“The thing that stayed with me the most about the ordination was that being in St. Peter’s was a surreal experience,” said Carol Ricken. “Realizing that we were there and he was being ordained by Pope John Paul II. We were sitting next to families from Africa and the cultural differences were just amazing.”

Following the ordination, the bishops and their families had a private audience with Pope John Paul and an opportunity to greet him. A reception for Bishop Ricken and his guests was also held at the North American College, where the rector at the time was Msgr. Timothy Dolan, now Archbishop Dolan of New York.

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Bishop David Ricken is pictured with his cousin, Linda Manley, left, uncle, Joe Ricken, aunt, Doris Rizzuto, and nephew, Deacon Doug Manley. A reception for Bishop Ricken was held at the North American College after his epsicopal ordination. (Photo courtesy of the Ricken family | For The Compass)


After returning home, Carol Ricken said having her brother in Cheyenne gave the family opportunities to visit him. Cheyenne is about 215 miles from Pueblo.

“Our mother was fairly ill,” said Carol Ricken. “Since David was just a coadjutor, he was able to come home to Pueblo every month and that was just a great blessing. That happened for almost a year.” Their mother passed away Aug. 20, 2001.

With her brother so close to home, “it actually gave me an opportunity to be more actively engaged in his ministry,” said Carol. “It was about four years after that he asked me to join him in Cheyenne and take over leadership at Cathedral School and to reside with him.”

Carol, who was a music teacher and later principal in Pueblo and Colorado Springs, became principal of St. Mary School, Cheyenne, in the fall of 2005. She moved in with her brother at his residence, located 10 blocks north of the chancery building and about the same distance from St. Mary School.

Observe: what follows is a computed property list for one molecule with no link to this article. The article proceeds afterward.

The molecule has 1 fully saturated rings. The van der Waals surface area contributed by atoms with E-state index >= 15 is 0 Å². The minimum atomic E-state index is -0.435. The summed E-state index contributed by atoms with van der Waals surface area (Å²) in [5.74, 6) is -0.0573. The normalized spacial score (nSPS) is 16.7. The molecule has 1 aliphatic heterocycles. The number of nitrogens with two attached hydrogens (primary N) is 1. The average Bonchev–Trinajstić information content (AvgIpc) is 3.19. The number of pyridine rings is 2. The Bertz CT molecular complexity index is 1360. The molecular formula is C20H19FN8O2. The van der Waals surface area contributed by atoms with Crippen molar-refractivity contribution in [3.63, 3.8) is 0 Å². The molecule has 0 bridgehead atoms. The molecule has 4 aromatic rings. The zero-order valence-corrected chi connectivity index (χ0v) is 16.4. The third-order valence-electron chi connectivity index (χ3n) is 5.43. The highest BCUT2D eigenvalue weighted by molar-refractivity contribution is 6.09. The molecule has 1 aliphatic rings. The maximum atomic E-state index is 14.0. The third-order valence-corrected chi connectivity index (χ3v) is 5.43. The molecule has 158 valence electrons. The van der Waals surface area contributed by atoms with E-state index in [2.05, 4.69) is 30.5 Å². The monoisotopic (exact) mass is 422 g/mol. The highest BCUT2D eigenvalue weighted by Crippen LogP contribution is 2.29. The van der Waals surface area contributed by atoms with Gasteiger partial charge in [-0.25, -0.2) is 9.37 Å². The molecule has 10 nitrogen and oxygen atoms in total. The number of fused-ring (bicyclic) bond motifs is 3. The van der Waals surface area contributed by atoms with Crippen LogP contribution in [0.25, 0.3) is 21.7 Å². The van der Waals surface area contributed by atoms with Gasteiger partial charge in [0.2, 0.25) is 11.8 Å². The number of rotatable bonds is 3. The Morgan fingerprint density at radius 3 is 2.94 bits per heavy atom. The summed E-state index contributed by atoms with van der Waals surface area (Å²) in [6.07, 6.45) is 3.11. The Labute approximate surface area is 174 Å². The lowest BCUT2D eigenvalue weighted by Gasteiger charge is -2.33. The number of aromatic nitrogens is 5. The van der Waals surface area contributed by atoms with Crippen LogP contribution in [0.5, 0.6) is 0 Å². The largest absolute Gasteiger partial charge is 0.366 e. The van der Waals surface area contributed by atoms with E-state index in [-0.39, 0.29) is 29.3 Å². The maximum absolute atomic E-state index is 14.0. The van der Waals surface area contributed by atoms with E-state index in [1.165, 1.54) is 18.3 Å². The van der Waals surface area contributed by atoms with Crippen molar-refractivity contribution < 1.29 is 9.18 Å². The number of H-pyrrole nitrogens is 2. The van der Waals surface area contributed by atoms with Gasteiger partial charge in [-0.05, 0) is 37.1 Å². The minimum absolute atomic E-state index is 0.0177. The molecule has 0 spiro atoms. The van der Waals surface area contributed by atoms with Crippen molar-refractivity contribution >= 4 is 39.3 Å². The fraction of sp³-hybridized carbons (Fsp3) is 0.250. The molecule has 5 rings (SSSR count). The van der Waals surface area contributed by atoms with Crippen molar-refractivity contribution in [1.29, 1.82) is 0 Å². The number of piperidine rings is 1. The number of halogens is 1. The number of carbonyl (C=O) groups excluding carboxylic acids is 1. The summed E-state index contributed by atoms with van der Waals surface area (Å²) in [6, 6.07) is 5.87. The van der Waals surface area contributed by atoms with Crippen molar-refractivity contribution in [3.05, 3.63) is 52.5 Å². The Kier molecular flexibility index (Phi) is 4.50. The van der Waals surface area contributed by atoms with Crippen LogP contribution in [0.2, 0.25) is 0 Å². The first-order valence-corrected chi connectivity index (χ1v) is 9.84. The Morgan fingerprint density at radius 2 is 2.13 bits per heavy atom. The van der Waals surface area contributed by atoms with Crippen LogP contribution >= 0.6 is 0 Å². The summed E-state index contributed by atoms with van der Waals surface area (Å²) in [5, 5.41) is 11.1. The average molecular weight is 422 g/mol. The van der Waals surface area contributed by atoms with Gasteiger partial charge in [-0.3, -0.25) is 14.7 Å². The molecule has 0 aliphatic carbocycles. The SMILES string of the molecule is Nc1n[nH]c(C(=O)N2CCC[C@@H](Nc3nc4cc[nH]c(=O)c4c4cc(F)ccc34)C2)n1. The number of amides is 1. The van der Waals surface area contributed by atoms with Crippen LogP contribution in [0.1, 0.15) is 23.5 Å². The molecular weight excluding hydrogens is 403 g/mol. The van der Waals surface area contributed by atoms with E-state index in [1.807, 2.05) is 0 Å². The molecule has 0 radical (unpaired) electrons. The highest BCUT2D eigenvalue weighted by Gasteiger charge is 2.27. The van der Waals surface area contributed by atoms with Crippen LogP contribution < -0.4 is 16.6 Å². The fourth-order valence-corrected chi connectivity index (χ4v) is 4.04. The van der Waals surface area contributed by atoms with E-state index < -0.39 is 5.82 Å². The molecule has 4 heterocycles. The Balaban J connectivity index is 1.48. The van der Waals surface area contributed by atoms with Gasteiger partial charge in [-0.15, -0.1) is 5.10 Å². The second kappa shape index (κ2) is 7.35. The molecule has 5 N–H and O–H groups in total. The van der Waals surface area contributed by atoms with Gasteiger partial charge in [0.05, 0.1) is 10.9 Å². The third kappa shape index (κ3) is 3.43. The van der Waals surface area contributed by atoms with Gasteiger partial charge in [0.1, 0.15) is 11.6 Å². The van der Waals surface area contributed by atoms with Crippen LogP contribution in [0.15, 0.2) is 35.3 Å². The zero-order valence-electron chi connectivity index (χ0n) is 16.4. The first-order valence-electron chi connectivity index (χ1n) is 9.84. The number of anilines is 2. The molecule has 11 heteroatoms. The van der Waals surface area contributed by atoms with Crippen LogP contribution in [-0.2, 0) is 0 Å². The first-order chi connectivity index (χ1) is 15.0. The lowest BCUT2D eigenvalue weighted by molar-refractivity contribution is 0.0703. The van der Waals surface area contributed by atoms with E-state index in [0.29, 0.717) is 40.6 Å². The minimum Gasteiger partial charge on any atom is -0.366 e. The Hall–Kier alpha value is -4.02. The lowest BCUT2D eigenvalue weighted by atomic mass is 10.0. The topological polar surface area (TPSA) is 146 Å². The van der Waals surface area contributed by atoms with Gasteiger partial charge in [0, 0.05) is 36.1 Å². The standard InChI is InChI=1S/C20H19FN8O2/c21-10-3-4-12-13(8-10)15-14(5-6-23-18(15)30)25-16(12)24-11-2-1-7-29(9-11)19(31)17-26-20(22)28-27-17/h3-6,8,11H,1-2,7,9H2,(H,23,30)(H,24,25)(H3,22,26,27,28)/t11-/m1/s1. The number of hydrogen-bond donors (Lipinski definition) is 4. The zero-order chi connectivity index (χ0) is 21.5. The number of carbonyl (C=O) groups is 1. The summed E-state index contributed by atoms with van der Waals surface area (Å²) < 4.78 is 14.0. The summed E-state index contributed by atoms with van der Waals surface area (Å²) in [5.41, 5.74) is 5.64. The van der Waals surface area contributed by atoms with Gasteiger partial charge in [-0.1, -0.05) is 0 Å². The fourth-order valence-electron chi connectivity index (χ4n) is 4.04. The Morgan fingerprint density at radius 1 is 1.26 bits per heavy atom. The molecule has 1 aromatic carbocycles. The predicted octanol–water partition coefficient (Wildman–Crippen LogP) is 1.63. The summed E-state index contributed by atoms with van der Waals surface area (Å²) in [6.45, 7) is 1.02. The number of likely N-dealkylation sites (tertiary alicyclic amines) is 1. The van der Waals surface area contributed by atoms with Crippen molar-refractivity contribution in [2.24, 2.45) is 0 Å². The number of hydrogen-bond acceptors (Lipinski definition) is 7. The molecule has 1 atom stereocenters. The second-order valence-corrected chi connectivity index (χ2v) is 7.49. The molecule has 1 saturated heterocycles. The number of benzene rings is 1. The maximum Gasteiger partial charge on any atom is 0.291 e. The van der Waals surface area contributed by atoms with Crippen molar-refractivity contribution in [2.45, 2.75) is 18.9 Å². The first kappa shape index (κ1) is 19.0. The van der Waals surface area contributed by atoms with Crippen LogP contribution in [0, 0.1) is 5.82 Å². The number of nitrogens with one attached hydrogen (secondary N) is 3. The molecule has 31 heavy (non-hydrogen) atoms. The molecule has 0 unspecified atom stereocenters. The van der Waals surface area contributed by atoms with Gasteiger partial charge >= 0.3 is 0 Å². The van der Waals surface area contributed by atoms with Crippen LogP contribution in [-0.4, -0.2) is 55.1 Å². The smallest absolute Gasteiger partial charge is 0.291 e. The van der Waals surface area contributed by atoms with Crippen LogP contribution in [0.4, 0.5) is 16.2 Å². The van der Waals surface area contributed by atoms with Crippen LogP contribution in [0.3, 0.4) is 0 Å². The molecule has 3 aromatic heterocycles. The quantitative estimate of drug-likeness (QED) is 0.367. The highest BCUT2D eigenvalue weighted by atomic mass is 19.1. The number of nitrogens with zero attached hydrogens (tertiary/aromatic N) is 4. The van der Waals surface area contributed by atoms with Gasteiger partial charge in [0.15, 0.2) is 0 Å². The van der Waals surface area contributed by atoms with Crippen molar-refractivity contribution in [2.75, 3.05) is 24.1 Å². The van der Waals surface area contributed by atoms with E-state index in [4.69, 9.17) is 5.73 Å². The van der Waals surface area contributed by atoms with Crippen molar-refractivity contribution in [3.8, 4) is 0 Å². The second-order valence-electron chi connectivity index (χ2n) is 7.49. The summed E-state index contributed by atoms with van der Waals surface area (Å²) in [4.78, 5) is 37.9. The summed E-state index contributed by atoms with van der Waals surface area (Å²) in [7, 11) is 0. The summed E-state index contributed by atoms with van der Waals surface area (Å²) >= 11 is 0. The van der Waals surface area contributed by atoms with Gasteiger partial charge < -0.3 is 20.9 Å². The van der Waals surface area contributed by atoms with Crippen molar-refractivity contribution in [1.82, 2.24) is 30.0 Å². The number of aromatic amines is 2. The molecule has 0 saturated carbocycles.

She oversaw completion of a new $10 million school building in early 2009, then moved to Green Bay last summer to join her brother once more.

Mark said having his younger brother become a bishop did not change their relationship. In fact, he said, it “has been made stronger by the fact that he is admired by so many people in the places he has served — not only as bishop but as parish priest.”

“He has a very likable personality and is, at his core, a very humble man who loves to serve the faithful and his heavenly Father, while not losing attachment to earthly family,” added Mark.

Becoming a bishop did not change his brother, said Mark.

“He is still the humble, dedicated, servant-pastor, now shepherd, that he has always been,” he explained. “He also remains the dutiful, prayerful, yet happy and funny brother that I have known my entire life.”

According to Mark Ricken, it brings him satisfaction knowing that, as a bishop, his brother is able to touch more peoples’ lives.

“So many more people can experience my brother’s love of the faith as he serves them as their bishop,” he said. “It also gives me great satisfaction to know in my heart that our parents, who now reside in the Father’s kingdom, are so very proud of their son who now carries their faith to the many people that he serves here on earth.”

Although Bishop Ricken’s appointment to Green Bay in 2008 took his brother farther away, Mark said he, Carol and Bishop David remain close.

“The bishop and my sister are making every effort to stay in contact,” he said. “He presided at our son’s wedding and my sister sang. They are coming out after Christmas for a visit and to baptize our newly born grandson, their great nephew, Samuel Alan Ricken. While we are separated by distance, the adaptations we have had to make have been pretty minor.”